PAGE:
Calf roping controversy at Utah State Fair prompts allegations of rodeo cruelty
A controversial calf roping at the Utah State Fair is drawing criticism to a new state law that stops local governments from banning rodeos over animal cruelty.
Driving the news: Photos of a fallen calf circulated online after The Utah's Own PRCA Rodeo on Friday night, drawing complaints that the event amounted to animal abuse.
- "The calf was clotheslined straight back and just laid there on the ground, not moving," Sandy photographer and rodeo watchdog Wes Burdett wrote in a post on Instagram.
- After the calf stood up, it collapsed again and was dragged by its neck toward the exit, where it got back to its feet, Burdett said.
- The images were shared on multiple social media platforms, generating hundreds of complaints.
The other side: The state fair posted a video Monday showing the calf's face, with a statement that the calf was "completely healthy."
- "The Utah's Own Rodeo takes the health and welfare of livestock at our event very seriously," the statement read. The calf was examined by a vet, fair officials added.
Yes, but: Animal advocates say the calf's recovery doesn't erase the harm of the event.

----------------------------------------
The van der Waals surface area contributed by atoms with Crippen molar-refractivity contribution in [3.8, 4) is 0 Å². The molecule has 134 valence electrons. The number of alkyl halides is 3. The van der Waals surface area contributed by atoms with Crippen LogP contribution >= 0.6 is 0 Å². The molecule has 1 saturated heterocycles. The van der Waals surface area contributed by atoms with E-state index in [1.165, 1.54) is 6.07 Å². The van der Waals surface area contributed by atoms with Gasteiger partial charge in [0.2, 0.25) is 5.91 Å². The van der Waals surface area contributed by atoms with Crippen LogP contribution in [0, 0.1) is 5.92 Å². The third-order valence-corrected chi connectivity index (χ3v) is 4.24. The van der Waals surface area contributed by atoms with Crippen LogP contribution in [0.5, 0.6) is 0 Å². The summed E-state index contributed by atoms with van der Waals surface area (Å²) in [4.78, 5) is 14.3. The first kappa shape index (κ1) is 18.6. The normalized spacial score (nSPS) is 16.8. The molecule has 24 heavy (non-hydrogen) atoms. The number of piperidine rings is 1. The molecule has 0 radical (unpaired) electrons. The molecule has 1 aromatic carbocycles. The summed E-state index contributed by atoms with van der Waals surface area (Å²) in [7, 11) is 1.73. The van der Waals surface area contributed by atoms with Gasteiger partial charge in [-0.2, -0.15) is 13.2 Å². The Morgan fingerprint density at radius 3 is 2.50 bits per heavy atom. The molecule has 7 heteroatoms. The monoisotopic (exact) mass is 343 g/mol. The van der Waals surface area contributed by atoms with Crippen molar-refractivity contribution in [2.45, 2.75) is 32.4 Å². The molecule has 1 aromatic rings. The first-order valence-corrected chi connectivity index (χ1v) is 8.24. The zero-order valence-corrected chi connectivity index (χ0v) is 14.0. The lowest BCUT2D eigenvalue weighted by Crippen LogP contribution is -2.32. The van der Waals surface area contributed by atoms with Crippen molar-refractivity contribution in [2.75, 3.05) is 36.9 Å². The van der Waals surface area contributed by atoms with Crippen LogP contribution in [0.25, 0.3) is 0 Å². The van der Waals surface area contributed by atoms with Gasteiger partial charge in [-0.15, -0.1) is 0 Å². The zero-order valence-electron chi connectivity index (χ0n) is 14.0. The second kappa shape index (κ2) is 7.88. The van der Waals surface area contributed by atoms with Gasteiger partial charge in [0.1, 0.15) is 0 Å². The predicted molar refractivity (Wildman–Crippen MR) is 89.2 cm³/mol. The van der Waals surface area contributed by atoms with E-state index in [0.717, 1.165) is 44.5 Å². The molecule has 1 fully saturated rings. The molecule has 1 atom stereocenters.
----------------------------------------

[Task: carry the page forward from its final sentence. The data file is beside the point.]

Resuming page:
The big picture: Rodeos have long been scrutinized for allegations of animal cruelty, with injuries ranging from cuts and bruises to crushed skulls and broken spines.
The intrigue: A post by the fair's own Instagram account initially apologized for the scene at Friday's rodeo.
- "This is horrible and something we weren't aware of happening," the comment stated before the Instagram account deleted it. "On behalf of everyone at the State Fair we apologize profusely and are absolutely DISGUSTED by this."
A state fair official did not immediately return Axios' call for comment.
The latest: Critics are taking aim at a state law passed in March that forbids cities and counties from banning rodeos and many other "animal enterprises" except to enforce their water safety and land use provisions.
- The measure's sponsor, state Sen. Scott Sandall (R-Tremonton), specifically pointed to the state fair rodeo as an event the law was designed to protect.
- "We should be able to, across the state, preserve that heritage," Sandall said in a January hearing.
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